Monthly Archives: July 2011

Get the next generation educated – making games

Today a report was published by NESTA written by Ian Livingstone OBE and Alex Hope into the educational and institutional shortcoming and development needs to ensure that ‘the UK can be transformed into the world’s leading talent hub for video games and visual effects.’ I realise the Uk angle is rather parochial but it is important to all countries and organisational units to pay attention to this.
Nesta Next Gen
(picture from NESTA with Little Big Planet Copyright Sony Computer Entertainment
The full report is here.
The report attracted my attention with my BCS animation and games development group hat on. The BCS as an IT professions organization seeks to offer an umbrella for the growth of skills and the nurturing of talent and interest in the technology sector. (Formerly called the British Computer Society). The BCSAGD group is trying to help promote awareness of the depth of skills and talent in the games industry as much as it is trying to help the games industry map to what goes on in the apprently more serious IT industries.
Having worked across all these industries, and now also encorouaging kids into tecnology via The Cool Stuff Collective TV show I know that whilst games have some specific challenges the core of the industry has the same profile as an computing based industry. The challenges of design, code, test and run and having to deal with constant disruptive innovation applies to all industries. It benefits, though, from being things that people can see and create. You don’t teach music by showing the inside of a piano, but its great to know how it works to get the best out of it.
I think the reach of the BCS into traditional games industries is pretty low, yet when you read this reports findings you cant help but notice we are all heading for the same noble goals.

The following is an extract of the key reccomendations from the above report.

Bring computer science into the National Curriculum as an essential discipline.
Sign up the best teachers to teach computer science through Initial Teacher Training bursaries and ‘Golden Hellos’.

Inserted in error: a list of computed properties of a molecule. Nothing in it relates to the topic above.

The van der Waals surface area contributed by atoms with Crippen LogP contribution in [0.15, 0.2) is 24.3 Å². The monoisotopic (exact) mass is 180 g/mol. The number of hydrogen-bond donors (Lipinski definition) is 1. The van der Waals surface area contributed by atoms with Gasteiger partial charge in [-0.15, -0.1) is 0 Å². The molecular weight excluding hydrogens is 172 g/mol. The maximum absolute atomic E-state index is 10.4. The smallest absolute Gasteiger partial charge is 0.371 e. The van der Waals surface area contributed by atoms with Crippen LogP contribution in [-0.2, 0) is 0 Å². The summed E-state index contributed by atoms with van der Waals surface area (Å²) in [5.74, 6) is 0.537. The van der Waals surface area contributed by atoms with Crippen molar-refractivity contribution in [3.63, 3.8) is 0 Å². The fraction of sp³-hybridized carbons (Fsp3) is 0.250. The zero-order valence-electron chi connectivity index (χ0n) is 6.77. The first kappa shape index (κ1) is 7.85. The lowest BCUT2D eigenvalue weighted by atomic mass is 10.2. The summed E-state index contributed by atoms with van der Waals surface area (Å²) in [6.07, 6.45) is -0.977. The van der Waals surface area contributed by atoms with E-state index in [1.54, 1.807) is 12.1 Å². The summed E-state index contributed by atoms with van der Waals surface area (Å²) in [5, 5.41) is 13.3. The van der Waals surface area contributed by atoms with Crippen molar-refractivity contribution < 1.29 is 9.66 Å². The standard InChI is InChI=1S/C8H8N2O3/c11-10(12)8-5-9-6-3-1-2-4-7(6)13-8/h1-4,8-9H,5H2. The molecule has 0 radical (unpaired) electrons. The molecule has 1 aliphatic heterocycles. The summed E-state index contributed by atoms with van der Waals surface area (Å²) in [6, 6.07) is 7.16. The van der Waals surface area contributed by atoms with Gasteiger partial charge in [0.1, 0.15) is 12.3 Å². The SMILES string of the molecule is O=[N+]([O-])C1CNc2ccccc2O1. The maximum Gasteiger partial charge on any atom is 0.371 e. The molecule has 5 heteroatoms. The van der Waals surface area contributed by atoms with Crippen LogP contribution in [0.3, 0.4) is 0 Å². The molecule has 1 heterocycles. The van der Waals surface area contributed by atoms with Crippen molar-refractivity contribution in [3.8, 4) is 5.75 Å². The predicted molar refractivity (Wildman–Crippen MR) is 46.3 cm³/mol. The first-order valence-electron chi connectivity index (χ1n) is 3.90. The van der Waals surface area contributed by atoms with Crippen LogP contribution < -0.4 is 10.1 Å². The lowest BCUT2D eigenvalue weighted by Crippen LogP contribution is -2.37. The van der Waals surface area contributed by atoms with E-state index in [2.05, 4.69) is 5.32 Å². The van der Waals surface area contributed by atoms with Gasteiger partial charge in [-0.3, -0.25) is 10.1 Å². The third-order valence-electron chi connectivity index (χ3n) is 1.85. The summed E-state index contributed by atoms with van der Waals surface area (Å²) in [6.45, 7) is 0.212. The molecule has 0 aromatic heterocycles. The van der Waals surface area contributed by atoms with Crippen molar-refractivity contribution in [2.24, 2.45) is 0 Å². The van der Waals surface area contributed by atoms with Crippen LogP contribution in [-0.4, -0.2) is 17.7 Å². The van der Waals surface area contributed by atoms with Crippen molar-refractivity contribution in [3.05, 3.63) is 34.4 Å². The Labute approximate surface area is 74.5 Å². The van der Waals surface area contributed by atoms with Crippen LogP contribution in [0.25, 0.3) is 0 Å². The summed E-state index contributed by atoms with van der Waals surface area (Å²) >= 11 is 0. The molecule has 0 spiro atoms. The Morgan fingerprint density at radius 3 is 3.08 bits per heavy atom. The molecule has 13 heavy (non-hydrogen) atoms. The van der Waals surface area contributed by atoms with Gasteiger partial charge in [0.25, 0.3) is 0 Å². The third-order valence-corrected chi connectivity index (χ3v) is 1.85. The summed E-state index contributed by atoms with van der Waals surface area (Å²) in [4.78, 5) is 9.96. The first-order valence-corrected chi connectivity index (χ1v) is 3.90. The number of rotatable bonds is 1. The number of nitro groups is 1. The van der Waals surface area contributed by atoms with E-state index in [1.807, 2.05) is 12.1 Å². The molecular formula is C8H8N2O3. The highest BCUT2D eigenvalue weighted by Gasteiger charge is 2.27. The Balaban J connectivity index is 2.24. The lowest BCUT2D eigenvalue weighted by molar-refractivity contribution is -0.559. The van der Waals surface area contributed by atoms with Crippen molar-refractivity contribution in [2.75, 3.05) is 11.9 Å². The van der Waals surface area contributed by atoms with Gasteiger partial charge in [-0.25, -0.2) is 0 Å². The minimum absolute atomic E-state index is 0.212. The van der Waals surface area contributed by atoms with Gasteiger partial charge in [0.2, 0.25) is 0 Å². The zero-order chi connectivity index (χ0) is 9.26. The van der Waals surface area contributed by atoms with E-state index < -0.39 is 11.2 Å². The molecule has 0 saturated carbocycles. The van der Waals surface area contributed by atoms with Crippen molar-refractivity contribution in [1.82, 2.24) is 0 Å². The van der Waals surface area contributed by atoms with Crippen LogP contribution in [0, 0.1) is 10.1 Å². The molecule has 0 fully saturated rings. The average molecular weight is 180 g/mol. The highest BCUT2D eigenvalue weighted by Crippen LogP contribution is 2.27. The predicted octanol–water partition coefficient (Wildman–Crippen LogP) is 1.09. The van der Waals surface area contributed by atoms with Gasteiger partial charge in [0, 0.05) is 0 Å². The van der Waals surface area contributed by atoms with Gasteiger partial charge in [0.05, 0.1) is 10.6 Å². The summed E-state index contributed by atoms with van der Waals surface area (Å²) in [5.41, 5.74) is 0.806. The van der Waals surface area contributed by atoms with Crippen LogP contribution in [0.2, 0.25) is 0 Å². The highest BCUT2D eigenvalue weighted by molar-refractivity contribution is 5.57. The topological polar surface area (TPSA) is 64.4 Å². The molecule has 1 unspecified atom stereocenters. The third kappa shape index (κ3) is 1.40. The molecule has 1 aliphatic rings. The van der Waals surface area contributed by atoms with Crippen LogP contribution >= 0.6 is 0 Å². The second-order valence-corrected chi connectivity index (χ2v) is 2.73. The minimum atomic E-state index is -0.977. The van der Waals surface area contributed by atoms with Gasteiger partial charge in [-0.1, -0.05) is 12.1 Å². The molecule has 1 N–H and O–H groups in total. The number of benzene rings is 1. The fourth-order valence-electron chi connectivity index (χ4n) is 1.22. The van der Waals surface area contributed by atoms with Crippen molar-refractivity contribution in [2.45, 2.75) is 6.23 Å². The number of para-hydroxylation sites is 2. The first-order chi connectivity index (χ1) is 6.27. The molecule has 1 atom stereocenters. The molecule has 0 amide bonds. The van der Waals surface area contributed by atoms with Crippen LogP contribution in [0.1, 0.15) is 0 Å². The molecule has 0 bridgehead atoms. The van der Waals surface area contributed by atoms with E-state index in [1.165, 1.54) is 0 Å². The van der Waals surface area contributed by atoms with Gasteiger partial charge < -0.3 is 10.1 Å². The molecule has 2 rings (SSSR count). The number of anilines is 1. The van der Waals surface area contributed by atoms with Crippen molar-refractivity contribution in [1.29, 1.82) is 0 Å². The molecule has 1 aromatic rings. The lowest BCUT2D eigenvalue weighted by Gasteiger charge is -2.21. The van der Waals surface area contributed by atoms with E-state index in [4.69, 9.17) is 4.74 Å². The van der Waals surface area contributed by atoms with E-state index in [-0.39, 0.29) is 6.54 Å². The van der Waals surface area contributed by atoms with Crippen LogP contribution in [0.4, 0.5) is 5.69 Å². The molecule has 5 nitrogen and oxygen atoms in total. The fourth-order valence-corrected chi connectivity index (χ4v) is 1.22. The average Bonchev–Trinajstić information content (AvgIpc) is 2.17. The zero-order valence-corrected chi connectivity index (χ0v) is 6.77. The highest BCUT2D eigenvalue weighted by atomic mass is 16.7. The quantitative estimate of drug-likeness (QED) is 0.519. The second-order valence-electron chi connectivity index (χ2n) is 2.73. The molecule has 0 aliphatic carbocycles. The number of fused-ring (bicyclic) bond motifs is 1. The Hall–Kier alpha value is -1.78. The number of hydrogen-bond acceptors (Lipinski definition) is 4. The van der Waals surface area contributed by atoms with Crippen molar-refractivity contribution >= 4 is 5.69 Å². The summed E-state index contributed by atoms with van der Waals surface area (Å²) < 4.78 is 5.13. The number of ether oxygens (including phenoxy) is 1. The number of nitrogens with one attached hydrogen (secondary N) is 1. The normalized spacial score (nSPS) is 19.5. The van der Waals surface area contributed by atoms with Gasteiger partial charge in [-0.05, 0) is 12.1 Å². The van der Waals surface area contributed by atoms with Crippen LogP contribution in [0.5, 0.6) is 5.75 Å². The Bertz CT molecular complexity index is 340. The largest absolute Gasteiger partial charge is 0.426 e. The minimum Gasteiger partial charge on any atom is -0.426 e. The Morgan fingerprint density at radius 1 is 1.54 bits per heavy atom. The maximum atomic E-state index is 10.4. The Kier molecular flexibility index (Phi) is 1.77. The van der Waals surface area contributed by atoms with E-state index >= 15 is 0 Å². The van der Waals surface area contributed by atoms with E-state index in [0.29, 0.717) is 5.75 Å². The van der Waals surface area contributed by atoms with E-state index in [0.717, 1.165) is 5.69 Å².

Use video games and visual effects at school to draw greater numbers of young people into STEM and computer science.
Set up a one-stop online repository and community site for teachers for video games and visual effects educational resources.
Include art and computer science in the English Baccalaureate. Encourage art-tech crossover and work-based learning through school clubs.
Build a network of STEMNET and Teach First video games and visual effects Ambassadors.
Introduce a new National Video Games Development and Animation Schools Competition.
Design and implement a Next Generation of Video Games and Visual Effects Talent Careers Strategy.
Provide online careers-related resources for teachers, careers advisers and young people.

Universities, Colleges and Vocational education
Develop kitemarking schemes, building on Skillset accreditation, which allow the best specialist HE courses to differentiate themselves from less industry-relevant courses.
HEFCE should include industry-accredited specialist courses in their list of ‘Strategically Important and Vulnerable’ subjects that merit targeted funding. Industry commits to these courses through industrial scholarships and support for CPD for lecturers.
Raise awareness of the video games and visual effects industries in the eyes of STEM and arts graduates.
Give prospective university applicants access to meaningful information about employment prospects for different courses.
Develop a template for introducing workplace simulation into industry-accredited video games and visual effects courses, based on Abertay University’s Dare to be Digital competition.
Leading universities and FE colleges sponsor a high-tech creative industries University Technical College (UTC), with clear progression routes into HE.
Kitemark FE courses that offer students the best foundation in skills and knowledge to progress into Higher Education.